• FIG. 4 depicts an embodiment of the housing with the male portion 200 of the housing visible. In one embodiment, said housing 200 in its mated configuration essentially comprises a rectangular plastic box with a length 212 of from about at least about three inches to at least about eighteen inches and a width 214 of at least from about 3 inches to about 12 inches. In a preferred embodiment, said housing in its mated configuration comprises a rectangular box with a length 212 of about 5 inches and a width 214 of about 4 inches. The depth 216 of said housing in its mated configuration is from about one-half inch to about 8 inches, preferably from about one-half inch to about 2 inches, more preferably from about one-half inch to about one and one-half inches. The interior of said rectangular box comprises the air chamber.
  • FIGS. 6 and 7 depict both portions of the housing depicted in FIG. 3 and how such parts are mated together. FIG. 8 depicts an alternate embodiment of the device in FIG. 3. In some embodiments, said housing is rectangular shaped as depicted in FIGS. 3, 6 and 7. In other embodiments, the housing is round as depicted in FIG. 8. In yet other embodiments (not shown) the housing is oblong shaped. In yet other embodiments (not shown), a non-geometric shape is used.
  • It is should be understood that the shapes and dimensions may vary in infinite combinations, however, it is preferred that the dimensions be adequate to create an air chamber with a volume adequate to permit comfortable breathing by the user. The air chamber comprises a volume of from about 5 to about 1000 cubic inches, preferably from about 5 to about 500 cubic inches, and more preferably from about 5 to about 100 cubic inches.
  • Referring again to FIGS. 1 and 3, said housing 1000, 200 is comprised of a high density plastic. In another embodiment, a polycarbonate material may be utilized. In some embodiments, one may utilize a lightweight metal or metal alloy. In other embodiments, a softer polymeric material may be used.
  • Referring again to FIG. 4, the peripheral edge of the male portion 200 of the housing comprises a top edge 238, a bottom edge 234 and opposed edges 202, 236. Integrally connected to each peripheral edge is a vertically-extending side wall, to wit, a top side wall 220, a bottom side wall 240 and two opposing side walls 218 (other hidden from view). Preferably, the side walls 218/240/220 of the male portion of the housing 200 are formed via a process, for example injection molding, that produces the male portion as a single component, however, the side walls may be operatively connected by any appropriate means of adhesion known to those skilled in the art. These side walls preferably form an angle 242, 244 with the surface of peripheral edge of the male portion of from about 80 to about 110 degrees, more preferably about 90 degrees.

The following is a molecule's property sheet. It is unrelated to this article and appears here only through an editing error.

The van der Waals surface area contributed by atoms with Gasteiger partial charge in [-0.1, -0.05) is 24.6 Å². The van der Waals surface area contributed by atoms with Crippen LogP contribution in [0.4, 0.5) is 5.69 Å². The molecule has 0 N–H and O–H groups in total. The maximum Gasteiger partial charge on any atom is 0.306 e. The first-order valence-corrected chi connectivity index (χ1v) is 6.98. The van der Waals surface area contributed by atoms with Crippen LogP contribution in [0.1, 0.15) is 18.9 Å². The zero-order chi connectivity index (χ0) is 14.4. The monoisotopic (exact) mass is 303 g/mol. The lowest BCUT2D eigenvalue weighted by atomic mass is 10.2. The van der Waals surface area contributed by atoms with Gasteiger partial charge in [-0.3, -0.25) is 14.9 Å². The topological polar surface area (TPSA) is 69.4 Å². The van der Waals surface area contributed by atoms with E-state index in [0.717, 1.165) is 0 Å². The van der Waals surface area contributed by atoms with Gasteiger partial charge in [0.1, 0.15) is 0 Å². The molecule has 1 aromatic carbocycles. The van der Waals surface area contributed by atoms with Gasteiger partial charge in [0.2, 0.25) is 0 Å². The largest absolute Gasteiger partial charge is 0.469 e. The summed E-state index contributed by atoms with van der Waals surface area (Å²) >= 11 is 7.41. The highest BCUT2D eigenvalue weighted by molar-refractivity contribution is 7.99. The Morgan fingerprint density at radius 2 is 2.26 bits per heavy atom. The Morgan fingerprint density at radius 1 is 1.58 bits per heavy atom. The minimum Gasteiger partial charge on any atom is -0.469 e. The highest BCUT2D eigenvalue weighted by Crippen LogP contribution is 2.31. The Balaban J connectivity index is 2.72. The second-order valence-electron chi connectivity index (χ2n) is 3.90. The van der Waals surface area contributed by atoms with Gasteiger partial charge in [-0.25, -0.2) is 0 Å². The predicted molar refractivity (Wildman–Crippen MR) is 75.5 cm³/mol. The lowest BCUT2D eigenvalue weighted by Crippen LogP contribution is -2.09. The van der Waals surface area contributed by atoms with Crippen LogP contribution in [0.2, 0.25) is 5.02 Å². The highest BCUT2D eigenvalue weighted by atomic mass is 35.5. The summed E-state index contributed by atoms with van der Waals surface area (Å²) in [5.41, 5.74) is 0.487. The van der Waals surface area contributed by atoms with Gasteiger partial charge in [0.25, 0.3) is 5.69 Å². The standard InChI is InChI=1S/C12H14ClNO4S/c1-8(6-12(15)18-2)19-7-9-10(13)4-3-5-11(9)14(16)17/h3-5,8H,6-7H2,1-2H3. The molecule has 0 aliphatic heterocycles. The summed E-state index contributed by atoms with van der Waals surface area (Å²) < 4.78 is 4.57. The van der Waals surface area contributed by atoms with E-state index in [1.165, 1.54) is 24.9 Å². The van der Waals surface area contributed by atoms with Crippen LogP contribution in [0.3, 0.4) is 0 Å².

• Referring again to FIG. 4, the top and bottom side walls of the male portion 200 of the housing preferably have a length 214 of from about 3 inches to about 12 inches and, more preferably, from about 4 inches to about 6 inches. The top 220 and bottom 240 side walls of the male portion of the housing preferably have a width 246 of from about one-half inch to about 8 inches and, more preferably, from about one-half inch to about 2 inches. The top 220 and bottom 240 side walls of the male portion of the housing preferably have a thickness of from about 0.25 millimeters to about 4 millimeters and, more preferably, from about one to about two millimeters.
  • Referring again to FIG. 4, the opposing side walls 218 of the male portion 200 of the housing preferably have a length 212 of from about 3 inches to about 18 inches and, more preferably, from about 4 inches to about 8 inches. The opposing side walls 218 of the male portion 200 of the housing preferably have a width 216 of from about one half inch to about 8 inches and, more preferably, from about one-half to about 2 inches. The opposing side walls 218 of the male portion of the housing preferably thickness of from about 0.25 millimeters to about 4 millimeters and, more preferably, from about one to about two millimeters.
  • As will be apparent, the surface of the peripheral edge 202/238/234/236 of the male portion 200 of the housing is adapted to engage the filter 204 and to prevent it from moving longitudinally or transversely.
  • Referring again to FIG. 4, said top side wall 220 of the male portion 200 of the housing has an outer surface 250 and an inner surface (hidden from view). (Reference is also made to FIG. 7 where the same may be viewed from a different perspective.) In one embodiment (not shown), disposed along the outer surface of the top side wall 220 of the male portion 200 of the housing, and integrally connected thereto, is at least one aperture 206/208/210 that may function as an air inlet permitting unidirectional or bidirectional air flow to and/or from the air chamber. In one embodiment, said air inlet is disposed in the center of said top side wall. It is preferred that aperture 206/208/210 be in fluid flow communication with said air chamber within said housing.